Net revenue of $83.0 million (an increase of 282% over the previous year), over 10,000 kilograms sold, including 70% of that to the recreational market (an increase of 334% over the prior period), and all with an average selling price of $7.33 (which is the highest of any of its peers.)
There were a couple of negatives, two to be exact. The first was their gross margin, which came in at 22% (well below the 28% from the previous quarter) and which was significantly lower than both Supreme at 48% and Aurora at 52%.
And secondly, Canopy also continued to lose money through operations and growth ($157 million to be exact), although this was an improvement on the last quarter. However, post Constellation Brand's second investment, and with over $4 billion in the bank, it doesn't make this a critical number…for now. At some point though, Canopy is going to have to start making a profit.
In other news, Bhang – manufacturers of the 8x Cannabis Cup winning range of chocolates, gums, oral sprays, and vapes – this week announced that it would be running educational sessions with Indivia to educate the Canadian consumer market on edibles, extracts and the ways to consume them.
Operating alongside their Canadian exclusive manufacturing partner – Indiva – and utilising their Californian parent company's (Origin House) chain of 180 Smoke retail outlets to run the programs, Bhang aims to grow brand awareness by running these educational evenings across Toronto.
Sunniva announced that they estimated their sales in 2019 – in the Californian market – will surpass the $55 million mark. With an additional purchase order for $4 million in branded products received this week, bringing the total purchase order value from selected retail dispensaries in California to $11.2 million in 2019, Supreme aims to deliver these products using a mix of its own production capacity and through 3rd party flower supply agreements. This is one stock we are excited to see play out in 2019 and believe this could hold significant upside for investors should Sunniva deliver on their California business strategy.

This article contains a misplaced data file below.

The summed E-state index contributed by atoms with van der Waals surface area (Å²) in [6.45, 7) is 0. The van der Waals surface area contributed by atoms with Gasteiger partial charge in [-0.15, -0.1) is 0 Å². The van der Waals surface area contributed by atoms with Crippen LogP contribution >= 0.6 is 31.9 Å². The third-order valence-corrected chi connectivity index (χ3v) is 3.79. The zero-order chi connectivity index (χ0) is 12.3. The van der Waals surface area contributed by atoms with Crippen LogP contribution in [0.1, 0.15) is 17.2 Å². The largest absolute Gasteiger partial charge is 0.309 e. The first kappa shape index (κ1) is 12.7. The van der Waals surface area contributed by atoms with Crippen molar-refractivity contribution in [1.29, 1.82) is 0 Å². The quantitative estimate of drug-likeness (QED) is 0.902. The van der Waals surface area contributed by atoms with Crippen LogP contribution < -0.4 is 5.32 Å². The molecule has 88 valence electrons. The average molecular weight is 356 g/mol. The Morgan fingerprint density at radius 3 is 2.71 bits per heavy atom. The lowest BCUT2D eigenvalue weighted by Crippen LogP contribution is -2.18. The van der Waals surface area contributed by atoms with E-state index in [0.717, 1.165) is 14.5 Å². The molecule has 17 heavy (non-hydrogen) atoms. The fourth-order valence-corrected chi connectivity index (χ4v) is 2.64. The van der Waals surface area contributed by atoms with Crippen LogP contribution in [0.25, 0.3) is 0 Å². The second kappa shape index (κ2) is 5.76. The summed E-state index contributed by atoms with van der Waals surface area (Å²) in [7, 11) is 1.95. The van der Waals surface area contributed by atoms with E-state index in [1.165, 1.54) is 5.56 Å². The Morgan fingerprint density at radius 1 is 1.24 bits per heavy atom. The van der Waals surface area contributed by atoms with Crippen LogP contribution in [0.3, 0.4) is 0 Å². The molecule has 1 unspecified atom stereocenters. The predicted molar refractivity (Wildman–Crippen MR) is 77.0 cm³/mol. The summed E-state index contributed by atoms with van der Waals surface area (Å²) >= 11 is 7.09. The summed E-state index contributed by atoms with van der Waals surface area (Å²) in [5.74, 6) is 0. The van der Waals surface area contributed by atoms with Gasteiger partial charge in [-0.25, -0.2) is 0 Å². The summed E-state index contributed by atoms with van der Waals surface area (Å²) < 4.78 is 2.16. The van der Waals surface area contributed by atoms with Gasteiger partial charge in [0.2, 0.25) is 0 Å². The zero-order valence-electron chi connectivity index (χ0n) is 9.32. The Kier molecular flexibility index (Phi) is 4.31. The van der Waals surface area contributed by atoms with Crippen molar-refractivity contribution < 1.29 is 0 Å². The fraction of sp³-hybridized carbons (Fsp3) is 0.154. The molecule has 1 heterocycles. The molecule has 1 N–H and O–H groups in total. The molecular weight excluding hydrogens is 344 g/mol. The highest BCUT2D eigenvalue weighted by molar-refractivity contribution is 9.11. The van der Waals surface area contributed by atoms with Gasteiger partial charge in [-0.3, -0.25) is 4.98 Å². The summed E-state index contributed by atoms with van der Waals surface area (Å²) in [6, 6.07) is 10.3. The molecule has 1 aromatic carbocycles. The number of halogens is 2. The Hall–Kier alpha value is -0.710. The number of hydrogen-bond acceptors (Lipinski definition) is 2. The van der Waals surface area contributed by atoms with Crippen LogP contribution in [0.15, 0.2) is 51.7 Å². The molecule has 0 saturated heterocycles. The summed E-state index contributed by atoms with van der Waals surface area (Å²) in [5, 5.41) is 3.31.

Colorado announced that Cannabis sales had surpassed the $6 billion mark since the legalisation for adult recreational use took place on January 1st, 2014. In that timeframe, the State has also collected just over $907 million in taxes, with tax revenue in 2018 totally $266.5 million alone.
According to a report in the New York Daily News, it would seem that litigation-hampered MedMen is now no longer a part of the New York Medical Cannabis Industry Association. Their removal from the association comes following allegations of financial impropriety and accusations of sexism and bigotry among top executives.